There’s really no disputing the fact that when it comes to sheer tenacity and staying power, e-mail marketing really is a force to be reckoned with. Even after decades of extraordinarily advanced and sophisticated steps forward in web marketing, e-mail still remains one of the most powerful, widely used and potentially valuable web marketing strategies of all.
That is of course, assuming you are getting it right – research suggesting that most simply aren’t!
What is important to remember is that while the basic premise of e-mail marketing hasn’t changed over the years, what has changed quite spectacularly is pretty much every consumer spanning every target audience. Roughly translated, what may have worked 20 years ago probably won’t have the same impact today – just as the kind of stuff you could get away with 10 years ago would today drive your reputation into the ground.
The power of e-mail marketing is a subject of no dispute – hitting the nail on the head by contrast is becoming increasingly difficult. The goal posts are moving all the time and the rule book has been rewritten pretty much by the year. But how are things looking as far as 2016 is concerned?
Well, let’s just say that if you take note of, acknowledge and learn lessons from the following seven deadly sins, your own e-mail marketing efforts stand every chance of being every bit as successful as they can be:
1 – Cold Contact
Ask yourself – is cold calling really as effective these days as it was in years gone by? The answer is of course, no – most of us are unwilling to even pick up the phone unless we know the number, as a means by which to completely avoid these kinds of sales tactics. As such, if there has been no connection or interaction with the recipient via social media or other channels before hitting them with an e-mail, this is basically the e-mail equivalent of cold calling…and it doesn’t usually work.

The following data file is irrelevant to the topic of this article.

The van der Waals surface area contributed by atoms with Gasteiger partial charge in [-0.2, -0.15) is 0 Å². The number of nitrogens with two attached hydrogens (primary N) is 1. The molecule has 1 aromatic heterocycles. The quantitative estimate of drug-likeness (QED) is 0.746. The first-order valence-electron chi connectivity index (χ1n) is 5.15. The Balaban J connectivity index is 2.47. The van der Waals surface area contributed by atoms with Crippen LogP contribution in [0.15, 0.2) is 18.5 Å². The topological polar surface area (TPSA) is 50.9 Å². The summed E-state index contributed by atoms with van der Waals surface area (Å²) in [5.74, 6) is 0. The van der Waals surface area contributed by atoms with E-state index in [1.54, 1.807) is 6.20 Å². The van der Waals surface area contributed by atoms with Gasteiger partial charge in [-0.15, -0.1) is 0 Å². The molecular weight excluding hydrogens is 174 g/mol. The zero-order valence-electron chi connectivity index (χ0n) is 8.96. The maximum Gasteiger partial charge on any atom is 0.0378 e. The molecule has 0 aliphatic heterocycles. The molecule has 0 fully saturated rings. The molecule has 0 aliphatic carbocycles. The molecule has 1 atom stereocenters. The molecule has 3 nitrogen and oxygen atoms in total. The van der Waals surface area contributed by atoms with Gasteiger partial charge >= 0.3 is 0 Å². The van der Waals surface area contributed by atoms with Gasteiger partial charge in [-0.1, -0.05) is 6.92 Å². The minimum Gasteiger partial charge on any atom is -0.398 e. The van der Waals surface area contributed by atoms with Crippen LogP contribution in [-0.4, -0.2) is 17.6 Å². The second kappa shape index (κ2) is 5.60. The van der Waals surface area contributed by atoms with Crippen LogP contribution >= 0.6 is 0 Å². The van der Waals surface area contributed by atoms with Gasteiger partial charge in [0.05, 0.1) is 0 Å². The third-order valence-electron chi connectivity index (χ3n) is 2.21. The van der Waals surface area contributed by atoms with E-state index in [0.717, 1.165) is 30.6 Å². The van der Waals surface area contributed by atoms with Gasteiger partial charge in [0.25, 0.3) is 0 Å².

2 – Nothing Personal
If you can actually persuade a recipient to open an e-mail, the last thing you want is to give them the impression that it could have been posted to any other person as there is nothing personal about it. Penning individual emails or at least group emails in smaller numbers that feature strong personal elements can take time and effort, but is exponentially more effective.
3 – Silly Mistakes
You’d be forgiven for thinking that nobody in their right mind would ever fire off a 50,000-e-mail marketing campaign without first ensuring said emails weren’t littered with ridiculous spelling mistakes and grammatical errors. And you’d also be completely wrong – it happens all the time and is a great way of putting prospects off for life.
4 – No Escape
Research has shown that the way in which e-mail recipients respond to communications that do not feature clear and easy ‘unsubscribe’ options are received massively less positively than those to the contrary. Suffice to say, giving your recipients no way of escaping and trying to fence them into your mailing lists is a pretty terrible idea.
5 – Insulting Content
Another highly common trap so many fall into is that of coming dangerously close to insulting the recipients of the emails, which usually occurs in the form of patronising or condescending content. You have a lot to say, you need to get across how fantastic your offer is and you need to make the recipient believe they need you. Nevertheless, there’s a fine line between pulling this off and coming across as if you are somewhat treating them like fools – that or claiming to know their areas of interest better than they themselves do.
6 – Further Info
It should be made spectacularly easy for every recipient of your marketing emails to both find out more about your brand in general and get in touch. Emails that cannot be replied to simply by hitting ‘reply’ are never particularly well received – nor all those that don’t contain clear and comprehensive contact information. If you don’t make it as easy as possible for them to find out more information, they won’t, which means that your e-mail in its entirety is rendered completely and utterly redundant.
7 – Harassment
Last but not least, contrary to popular belief it is not in fact a good idea to try your damnedest to provoke a response from potential customers by bothering them and harassing them on an on-going basis. If they have shown no interest whatsoever after the first couple of emails (which have done the job nicely elsewhere), this basically tells you all you need to know. Trying to push them in your general direction by writing them emails to tell them you have already written them plenty of emails doesn’t work. In fact, it’s counterproductive.